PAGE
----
Big Issue For 2020 Workforce: Getting Workers, Management on Same Page

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Oxford Economics and SAP recently released the report Workforce 2020: The Looming Talent Crisis aimed at understanding the opportunities and challenges of the evolving workforce. The research is based on survey responses from over 2,700 executives and more than 2,700 employees in 27 countries.

Understanding the core characteristics of “the new face of work,” as SAP puts it, is an important step in recognizing the opportunities and challenges that will come with it. SAP and Oxford Economics’ research identifies several key characteristics of the 2020 workforce, including that it will be an increasingly flexible one.

More diversity, more contingent work

Of executives surveyed, 83 percent cited that they plan to increase use of contingent, intermittent, or consultant employees in the next three years and 58 percent say that this requires changing HR policy. In addition to being flexible, the 2020 workforce will be increasingly diverse, and SAP advises that because of this HR leaders will need to become more evidence-based to deal with these realities.

As of now, only 50 percent of HR departments state that they use quantifiable metrics and benchmarking in workforce development and only 47 percent say they know how to extract meaningful insights from the data available to them. This is likely part of what influences the reported lack of progress towards meeting workforce goals that many executives cite. Just 33 percent stated that they have made “good” or “significant” progress towards workforce goals.

SAP identifies technology as a key need for the evolving workforce that organizations are unprepared for. While this may seem obvious, in the U.S. just 39 percent of employees report getting ample training on workplace technology and only 27 percent report access to the latest technology.

While it’s understandable that not all organizations can offer the most cutting edge technologies, a lack of sufficient training for the technologies that are in place could be seriously affecting employee productivity.

Misconceptions about Millennials

Aside from technology, misconceptions about Millennials are another trend of the evolving workforce that SAP points out (and with the expectation that this generation will make up more than 50 percent of the workforce by 2020, any misconceptions are noteworthy). The research points out that while Millennials are different from other generations, they may not be as different as they are typically portrayed.

According to executives surveyed, 60 percent believe Millennials are frustrated with manager quality but only 18 percent of Millennials say that they actually are. Additionally, 62 percent of executives report that Millennials will consider leaving their job due to a lack of learning and development, but just 31 percent of Millennials say they have considered this.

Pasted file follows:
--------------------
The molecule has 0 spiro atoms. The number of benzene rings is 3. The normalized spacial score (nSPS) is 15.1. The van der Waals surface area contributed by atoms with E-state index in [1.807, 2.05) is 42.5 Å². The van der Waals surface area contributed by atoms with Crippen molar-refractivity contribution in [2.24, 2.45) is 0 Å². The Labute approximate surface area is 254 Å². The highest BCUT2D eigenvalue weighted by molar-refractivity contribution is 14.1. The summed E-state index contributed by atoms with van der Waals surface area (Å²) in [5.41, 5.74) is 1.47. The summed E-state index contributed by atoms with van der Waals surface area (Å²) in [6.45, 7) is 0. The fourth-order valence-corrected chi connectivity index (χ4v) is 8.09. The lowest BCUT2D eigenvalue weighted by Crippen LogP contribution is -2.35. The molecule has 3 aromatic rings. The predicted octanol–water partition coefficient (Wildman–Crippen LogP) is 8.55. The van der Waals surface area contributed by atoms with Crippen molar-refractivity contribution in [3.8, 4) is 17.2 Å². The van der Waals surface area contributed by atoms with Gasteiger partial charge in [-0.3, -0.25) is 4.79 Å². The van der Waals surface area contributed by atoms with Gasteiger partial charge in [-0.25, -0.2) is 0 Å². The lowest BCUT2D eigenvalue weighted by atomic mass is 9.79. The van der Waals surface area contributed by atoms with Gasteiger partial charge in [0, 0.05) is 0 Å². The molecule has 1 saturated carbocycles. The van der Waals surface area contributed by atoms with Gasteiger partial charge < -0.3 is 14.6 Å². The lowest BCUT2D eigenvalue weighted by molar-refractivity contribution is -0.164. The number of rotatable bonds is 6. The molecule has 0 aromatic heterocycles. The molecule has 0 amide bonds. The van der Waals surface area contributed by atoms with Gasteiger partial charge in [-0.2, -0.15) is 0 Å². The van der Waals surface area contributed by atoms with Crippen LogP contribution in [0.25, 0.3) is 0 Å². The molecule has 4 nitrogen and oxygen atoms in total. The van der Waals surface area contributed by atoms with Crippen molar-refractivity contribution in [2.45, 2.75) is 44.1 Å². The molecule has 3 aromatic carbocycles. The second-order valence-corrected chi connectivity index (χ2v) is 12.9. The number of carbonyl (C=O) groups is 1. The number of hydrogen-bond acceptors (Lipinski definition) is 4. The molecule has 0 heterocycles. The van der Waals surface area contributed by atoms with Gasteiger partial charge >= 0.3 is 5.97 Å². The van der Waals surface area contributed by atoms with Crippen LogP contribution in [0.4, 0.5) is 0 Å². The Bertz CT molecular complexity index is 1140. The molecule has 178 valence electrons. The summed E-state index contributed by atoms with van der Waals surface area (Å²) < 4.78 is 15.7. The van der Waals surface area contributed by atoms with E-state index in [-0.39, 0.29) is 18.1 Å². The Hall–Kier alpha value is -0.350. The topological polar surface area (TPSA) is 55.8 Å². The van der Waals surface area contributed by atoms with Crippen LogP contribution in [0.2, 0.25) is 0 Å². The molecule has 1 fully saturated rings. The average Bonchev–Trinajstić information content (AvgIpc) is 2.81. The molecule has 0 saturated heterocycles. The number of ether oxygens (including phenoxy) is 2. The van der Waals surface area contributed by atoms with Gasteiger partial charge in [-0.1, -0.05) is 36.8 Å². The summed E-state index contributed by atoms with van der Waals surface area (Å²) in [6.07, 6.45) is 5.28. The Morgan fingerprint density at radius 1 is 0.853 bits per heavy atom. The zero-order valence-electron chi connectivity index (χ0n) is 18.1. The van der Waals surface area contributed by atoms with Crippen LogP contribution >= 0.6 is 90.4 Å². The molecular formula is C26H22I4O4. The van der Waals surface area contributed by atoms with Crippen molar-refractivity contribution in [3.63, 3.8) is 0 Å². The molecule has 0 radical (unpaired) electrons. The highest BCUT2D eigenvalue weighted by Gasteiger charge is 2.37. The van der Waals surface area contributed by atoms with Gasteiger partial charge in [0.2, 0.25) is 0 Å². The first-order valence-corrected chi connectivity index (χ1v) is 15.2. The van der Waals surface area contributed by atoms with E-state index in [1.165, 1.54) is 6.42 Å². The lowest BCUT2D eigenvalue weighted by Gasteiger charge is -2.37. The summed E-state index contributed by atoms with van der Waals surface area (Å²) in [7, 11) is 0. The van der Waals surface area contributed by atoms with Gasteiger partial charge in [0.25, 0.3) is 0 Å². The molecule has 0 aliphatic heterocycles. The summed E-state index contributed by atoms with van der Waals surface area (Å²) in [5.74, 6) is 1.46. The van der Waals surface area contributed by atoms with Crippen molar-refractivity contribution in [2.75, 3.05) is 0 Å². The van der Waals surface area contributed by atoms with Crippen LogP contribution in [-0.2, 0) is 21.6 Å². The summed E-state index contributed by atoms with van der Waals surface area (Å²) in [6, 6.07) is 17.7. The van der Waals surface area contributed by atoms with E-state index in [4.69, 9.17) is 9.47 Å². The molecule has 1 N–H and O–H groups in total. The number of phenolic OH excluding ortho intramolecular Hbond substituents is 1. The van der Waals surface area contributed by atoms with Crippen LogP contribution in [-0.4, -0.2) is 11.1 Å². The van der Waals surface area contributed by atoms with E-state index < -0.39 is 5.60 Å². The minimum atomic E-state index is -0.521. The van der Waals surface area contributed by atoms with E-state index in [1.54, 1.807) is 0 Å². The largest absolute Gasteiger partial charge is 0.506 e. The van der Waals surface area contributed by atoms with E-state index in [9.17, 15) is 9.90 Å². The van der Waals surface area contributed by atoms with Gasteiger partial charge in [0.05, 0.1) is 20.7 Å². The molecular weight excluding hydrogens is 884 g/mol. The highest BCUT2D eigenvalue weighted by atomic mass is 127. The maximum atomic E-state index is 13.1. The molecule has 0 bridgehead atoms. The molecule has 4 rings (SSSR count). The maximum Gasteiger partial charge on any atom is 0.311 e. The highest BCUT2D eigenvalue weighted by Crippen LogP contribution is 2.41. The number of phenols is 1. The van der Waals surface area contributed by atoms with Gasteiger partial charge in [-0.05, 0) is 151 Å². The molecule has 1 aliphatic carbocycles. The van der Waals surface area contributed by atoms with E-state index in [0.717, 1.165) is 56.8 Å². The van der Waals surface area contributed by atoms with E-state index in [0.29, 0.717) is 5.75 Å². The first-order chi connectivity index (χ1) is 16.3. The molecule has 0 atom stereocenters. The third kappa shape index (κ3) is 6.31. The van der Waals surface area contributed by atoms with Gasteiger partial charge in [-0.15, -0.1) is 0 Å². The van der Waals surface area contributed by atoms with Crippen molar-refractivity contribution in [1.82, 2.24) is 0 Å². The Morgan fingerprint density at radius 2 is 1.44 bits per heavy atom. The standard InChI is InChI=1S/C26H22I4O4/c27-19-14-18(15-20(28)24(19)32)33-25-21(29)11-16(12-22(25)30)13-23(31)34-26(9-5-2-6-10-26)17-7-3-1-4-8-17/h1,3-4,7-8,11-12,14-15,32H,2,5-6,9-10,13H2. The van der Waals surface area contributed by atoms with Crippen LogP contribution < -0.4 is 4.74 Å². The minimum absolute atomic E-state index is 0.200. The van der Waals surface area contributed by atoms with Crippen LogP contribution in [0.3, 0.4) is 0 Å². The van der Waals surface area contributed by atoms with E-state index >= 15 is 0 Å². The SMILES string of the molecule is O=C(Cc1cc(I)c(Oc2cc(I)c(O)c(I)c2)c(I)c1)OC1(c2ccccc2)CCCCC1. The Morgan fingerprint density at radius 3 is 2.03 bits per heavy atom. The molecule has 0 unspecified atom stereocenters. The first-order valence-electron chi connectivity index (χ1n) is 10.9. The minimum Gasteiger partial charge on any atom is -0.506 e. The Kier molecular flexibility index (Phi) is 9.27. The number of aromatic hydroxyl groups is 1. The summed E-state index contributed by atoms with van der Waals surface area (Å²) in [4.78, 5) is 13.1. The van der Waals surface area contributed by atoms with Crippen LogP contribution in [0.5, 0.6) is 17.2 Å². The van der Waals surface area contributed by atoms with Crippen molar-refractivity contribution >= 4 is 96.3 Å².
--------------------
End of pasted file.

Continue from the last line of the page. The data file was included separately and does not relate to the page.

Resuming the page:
millenial-misconception

In terms of the emerging workforce, there may also be gaps between what companies believe employees want from them and what employees actually want.what-employees-say

Employees think job performance is most important

Perhaps not surprisingly, the most important incentive to U.S employees is competitive compensation (84 percent) followed by retirement plans (75 percent), and vacation time (62 percent). One in four (39 percent) of employees say higher compensation would increase loyalty and engagement with their current job.

When it comes to attributes that employees think are most important to their employer,  job performance and results is No. 1 (46 percent), followed by the ability to learn and be trained quickly (29 percent), and loyalty and long-term commitment to the company (28 percent).

This differs however, from what employers deem most important. The top three attributes executives want in employees are a high level of education and/or institutional training (33 percent), loyalty and long-term commitment (32 percent), and the ability to learn and be trained quickly (31 percent).

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What executives and employees do agree on is that their organizations are not focused enough on developing future leaders. Only 51 percent of U.S. executives say their company plans for succession and continuity in key roles and 47 percent say their plans for growth are being hampered by lack of access to the right leaders.

A problem with leadership

Employees agree that leadership is a problem area, with just 51 percent of employees stating that leadership at their company is equipped to lead the company to success. Better learning and education opportunities will be key to bridging this talent gap.

The need for technology skills in particular will increase in demand (e.g. cloud and analytics), although SAP’s data states that just 33 percent of employees expect to be proficient in cloud in three years. This statistic is slightly better when it comes to analytics, with 43 percent expecting proficiency in three years and almost 50 percent expecting proficiency in mobile, social media, and social collaboration.